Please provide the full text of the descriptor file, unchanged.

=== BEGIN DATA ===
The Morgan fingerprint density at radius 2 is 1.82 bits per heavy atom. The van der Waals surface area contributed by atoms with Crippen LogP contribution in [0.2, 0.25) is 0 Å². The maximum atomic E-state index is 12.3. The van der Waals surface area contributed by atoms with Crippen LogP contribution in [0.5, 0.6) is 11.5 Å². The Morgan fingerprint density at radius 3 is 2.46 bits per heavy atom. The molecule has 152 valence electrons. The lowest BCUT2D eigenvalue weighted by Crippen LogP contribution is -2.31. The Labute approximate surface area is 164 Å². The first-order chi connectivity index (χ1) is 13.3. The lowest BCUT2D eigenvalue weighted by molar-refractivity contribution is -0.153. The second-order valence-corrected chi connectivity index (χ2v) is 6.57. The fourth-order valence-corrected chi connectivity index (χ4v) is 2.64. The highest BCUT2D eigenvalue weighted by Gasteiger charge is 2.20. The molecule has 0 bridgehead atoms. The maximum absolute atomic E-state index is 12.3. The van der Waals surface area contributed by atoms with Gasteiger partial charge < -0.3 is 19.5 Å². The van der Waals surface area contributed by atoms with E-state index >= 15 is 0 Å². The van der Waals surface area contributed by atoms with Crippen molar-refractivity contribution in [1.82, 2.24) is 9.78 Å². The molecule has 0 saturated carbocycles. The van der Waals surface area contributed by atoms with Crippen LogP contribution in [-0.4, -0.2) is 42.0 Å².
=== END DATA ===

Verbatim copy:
The Morgan fingerprint density at radius 2 is 1.82 bits per heavy atom. The van der Waals surface area contributed by atoms with Crippen LogP contribution in [0.2, 0.25) is 0 Å². The maximum atomic E-state index is 12.3. The van der Waals surface area contributed by atoms with Crippen LogP contribution in [0.5, 0.6) is 11.5 Å². The Morgan fingerprint density at radius 3 is 2.46 bits per heavy atom. The molecule has 152 valence electrons. The lowest BCUT2D eigenvalue weighted by Crippen LogP contribution is -2.31. The Labute approximate surface area is 164 Å². The first-order chi connectivity index (χ1) is 13.3. The lowest BCUT2D eigenvalue weighted by molar-refractivity contribution is -0.153. The second-order valence-corrected chi connectivity index (χ2v) is 6.57. The fourth-order valence-corrected chi connectivity index (χ4v) is 2.64. The highest BCUT2D eigenvalue weighted by Gasteiger charge is 2.20. The molecule has 0 bridgehead atoms. The maximum absolute atomic E-state index is 12.3. The van der Waals surface area contributed by atoms with Gasteiger partial charge < -0.3 is 19.5 Å². The van der Waals surface area contributed by atoms with E-state index >= 15 is 0 Å². The van der Waals surface area contributed by atoms with Crippen molar-refractivity contribution in [1.82, 2.24) is 9.78 Å². The molecule has 0 saturated carbocycles. The van der Waals surface area contributed by atoms with Crippen LogP contribution in [-0.4, -0.2) is 42.0 Å².